The Leader of the East Lindsey District Council, Councillor Craig Leyland said:

“This is an important milestone in the work of the Environment Agency jointly with other authorities and we have been extremely pleased to have contributed £1million to these essential schemes to help reduce the risk of flooding to our residents and businesses. “

Eurovia Contracting has started work on the Temple Gate scheme in Bristol has begun, with the focus on giving the area increased traffic capacity and open areas for pedestrians and cyclists.  The scheme is committed to providing a more direct route through Temple Gate, with fewer traffic lights to improve overall journey times.

Eurovia’s brief includes creating safer pathways for pedestrians and cyclists, whilst generating areas for new buildings and public areas.  To reduce the through flow of traffic Eurovia will be implementing improved transport links, including a new MetroBus stop and clearer signage. The new layout will see an increased capacity for buses, which will reduce journey times further.

Andrew Tomlins, Operations Manager said: “The Temple Gate project aims to create a first-class welcome to Bristol for people arriving around Temple Meads, and to improve the journeys of people who travel through the area every year.

“As one of the key arrival points to the city, Temple Gate needs to be a place where people can move conveniently between different modes of travel.

“This is an exciting scheme for Eurovia and one that will benefit millions of people travelling to and from Bristol.”

The first stage of the project, involves detailed investigation works, including excavation of trenches for geotechnical and archaeological information, borehole drilling as well as carriageway core sampling.  In the coming weeks, Eurovia will be removing Temple Circus roundabout and the traffic island on Victoria Street. Following which, drainage works will commence in the area and Temple Way central reserve shall be modified.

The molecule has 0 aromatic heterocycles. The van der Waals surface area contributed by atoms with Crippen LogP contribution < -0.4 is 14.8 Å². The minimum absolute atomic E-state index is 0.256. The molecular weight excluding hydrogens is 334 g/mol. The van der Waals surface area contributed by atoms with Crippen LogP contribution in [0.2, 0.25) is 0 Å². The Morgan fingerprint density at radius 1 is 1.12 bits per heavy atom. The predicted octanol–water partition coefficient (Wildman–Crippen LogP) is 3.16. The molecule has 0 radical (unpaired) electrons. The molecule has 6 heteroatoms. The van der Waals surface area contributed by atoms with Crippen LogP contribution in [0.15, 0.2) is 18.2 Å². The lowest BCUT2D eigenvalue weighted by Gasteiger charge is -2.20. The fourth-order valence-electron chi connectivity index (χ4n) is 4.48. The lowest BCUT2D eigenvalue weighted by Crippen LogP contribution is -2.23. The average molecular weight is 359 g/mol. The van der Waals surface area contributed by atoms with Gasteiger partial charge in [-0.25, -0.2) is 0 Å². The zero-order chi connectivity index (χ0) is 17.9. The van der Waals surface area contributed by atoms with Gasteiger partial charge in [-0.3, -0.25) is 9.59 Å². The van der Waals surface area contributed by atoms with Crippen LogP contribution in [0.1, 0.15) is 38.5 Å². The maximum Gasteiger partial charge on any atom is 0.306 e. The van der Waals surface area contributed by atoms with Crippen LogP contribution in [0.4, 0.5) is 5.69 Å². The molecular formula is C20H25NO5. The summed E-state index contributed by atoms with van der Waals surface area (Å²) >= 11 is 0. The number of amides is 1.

Eurovia are keen to make road users and pedestrians aware of current and upcoming road restrictions to avoid delays where possible. The restrictions, including lane narrowing on Temple Way and Victoria Street along with Pedestrian Diversion routes, are detailed in weekly information updates to shareholders.

The south side of the Temple Circus roundabout has been closed as part of the scheme. This has simplified traffic movements to ensure the junction continues to run smoothly during peak times. This closure extends into the completed scheme, which means that traffic from the north will no longer be able to turn right into Victoria Street from Temple Way and traffic exiting from the Friary will no longer be able to turn right onto Temple Way or straight on to Victoria Street

Due to the narrowing of the affected roads during the works, all cycle lanes through the area shall be are closed.

Work on the Temple Gate scheme is due to finish Autumn 2018


Anglian Water Business wins Pure Gym contract

Anglian Water Business has been appointed to provide water retail services to the UK’s largest private gym operator – Pure Gym.

The three-year contract involves all of the company’s 180 sites across England and Scotland, and will also include any new sites added to the portfolio during that period.

Anglian Water Business has been providing these services to Pure Gym in Scotland for the past two years, and the gym operator opted for an early contract renewal in Scotland in order to consolidate all its English and Scottish sites with a single supplier.

The new contract is expected to generate operational savings in excess of £35,000 per year for Pure Gym, with these financial benefits increasing as more gyms are added to the network.

Anglian Water Business business account manager Simon Belton said: “We’ve been Pure Gym’s water retailer in Scotland for a number of years; and have built a track record and strong relationship that has prompted the company to agree an early contract renewal with us for its sites in Scotland in addition to consolidating all its English sites under a single contract.

“Our focus will continue to be on making it easier for Pure Gym to manage its water spend with an emphasis on outstanding service, water efficiency and reliability, supporting the company as it continues to set the high standards of affordable, flexible and top-quality gym facilities that have seen it grow so rapidly.”